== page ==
Language transfer involves learners using their knowledge of L1 to understand or produce meaning in L2. If L1 and L2 are very different, errors are likely to occur in L2, like ''I cats love.''
Transfer of Training
Transfer of training has to do with how instruction plays a significant role in language acquisition. The way learners are taught produces both progression and mistakes. Lack of formal instruction or wrong instruction may result in replicating incorrect language forms. For example, a student keeps saying: ''We don't have many homeworks,'' and in attempt not to overcorrect, the teacher does not fix the sentence whenever the student produces it. They are left under the impression this form is correct and continue using it.
Strategies of Communication
Strategies of communication come about when, during a conversation in L2, especially with a native speaker, learners may become more concerned with how fluent they sound rather than how accurate. Depending on when, where, and how communication takes place, learners make choices. They identify approaches that they feel comfortable with and that seem to work for them. For example, a learner may try to simplify L2 in a conversation by using simple constructions and simple words, which leads to repetition, but they feel comfortable at that level.
Effects of Interlanguage
Over time, interlanguage slowly evolves and starts to resemble L2. The ultimate goal is equivalence or near equivalence. However, adult learners rarely reach this perfection level. Instead, somewhere along the way, they hit a language stagnation point, or fossilization. It does not happen all at once. The learner freezes a form rather than correcting it. Certain aspects of the language may freeze much earlier than others.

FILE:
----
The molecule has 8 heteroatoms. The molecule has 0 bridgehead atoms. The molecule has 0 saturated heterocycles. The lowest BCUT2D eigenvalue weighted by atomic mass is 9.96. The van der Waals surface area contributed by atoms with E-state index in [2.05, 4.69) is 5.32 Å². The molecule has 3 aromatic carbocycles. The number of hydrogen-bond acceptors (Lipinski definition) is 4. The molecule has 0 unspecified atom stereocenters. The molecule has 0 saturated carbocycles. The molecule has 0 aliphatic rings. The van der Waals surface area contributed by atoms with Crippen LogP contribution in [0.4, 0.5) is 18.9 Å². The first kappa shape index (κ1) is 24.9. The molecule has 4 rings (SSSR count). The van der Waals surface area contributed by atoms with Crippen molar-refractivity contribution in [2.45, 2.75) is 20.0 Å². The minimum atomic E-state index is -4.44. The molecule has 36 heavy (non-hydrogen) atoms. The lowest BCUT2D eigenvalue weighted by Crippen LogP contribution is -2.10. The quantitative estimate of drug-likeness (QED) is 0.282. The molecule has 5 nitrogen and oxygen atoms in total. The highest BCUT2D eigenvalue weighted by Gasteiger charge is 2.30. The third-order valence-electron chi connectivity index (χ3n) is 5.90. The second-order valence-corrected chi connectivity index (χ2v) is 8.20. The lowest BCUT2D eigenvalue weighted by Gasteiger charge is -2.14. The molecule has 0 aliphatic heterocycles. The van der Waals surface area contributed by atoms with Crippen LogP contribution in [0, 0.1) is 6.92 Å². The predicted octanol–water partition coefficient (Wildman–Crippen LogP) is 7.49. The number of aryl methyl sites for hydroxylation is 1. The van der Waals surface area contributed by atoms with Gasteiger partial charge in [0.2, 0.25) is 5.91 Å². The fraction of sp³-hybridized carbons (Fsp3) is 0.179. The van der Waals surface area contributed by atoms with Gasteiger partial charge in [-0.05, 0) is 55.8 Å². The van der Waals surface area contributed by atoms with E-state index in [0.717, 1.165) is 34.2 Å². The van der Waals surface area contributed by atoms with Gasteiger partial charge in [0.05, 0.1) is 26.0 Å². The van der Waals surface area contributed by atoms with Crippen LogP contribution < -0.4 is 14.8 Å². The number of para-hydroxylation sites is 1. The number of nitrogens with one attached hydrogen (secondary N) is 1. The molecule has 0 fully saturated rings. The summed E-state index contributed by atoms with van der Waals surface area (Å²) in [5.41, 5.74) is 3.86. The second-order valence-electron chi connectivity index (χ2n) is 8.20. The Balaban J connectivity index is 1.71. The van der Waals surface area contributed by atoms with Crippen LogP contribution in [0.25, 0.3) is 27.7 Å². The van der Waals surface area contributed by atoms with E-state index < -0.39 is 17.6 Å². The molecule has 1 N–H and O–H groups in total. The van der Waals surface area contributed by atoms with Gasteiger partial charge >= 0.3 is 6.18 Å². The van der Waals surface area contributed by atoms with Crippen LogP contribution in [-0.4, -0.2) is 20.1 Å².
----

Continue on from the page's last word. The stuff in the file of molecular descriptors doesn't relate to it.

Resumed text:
Reasons for fossilization have different roots. Once a student reaches a comfortable communicative level, they may lose motivation to correct forms where they make mistakes. Other reasons include the inability to overcome certain linguistic obstacles, an inadequate learning environment with no exposure to colloquial language, or incompletely or incorrectly learned linguistic forms that cannot be unlearned. All in all, after fossilization, there may be a slim potential for further developing conceptual understanding of L2.
Nonetheless, understanding interlanguage can help teachers understand what learners go through in L2 acquisition. They can develop reasonable expectations and prepare authentic and suitable materials to avoid inadequate training or early fossilization. Teachers may develop a deeper understanding of errors learners make and determine whether they need to make changes to their teaching plan. Errors can show learners' progress and ability and their struggles with using L2.
To sum up, interlanguage is a linguistic system created by second language learners to assist their second language acquisition. Rules are created by individual learners, so they are unique for every learner. Interlanguages are systematic, but they are also open to changes, which take place with progress. Interlanguage is variable across contexts and domains.
Factors that shape interlanguage include overgeneralization, learning strategies, language transfer, transfer of training, and strategies of communication. The final stage of interlanguage is called fossilization, and it is when a form freezes in the state it is in, correct or not. Instructors who understand interlanguage well can work to prevent fossilization.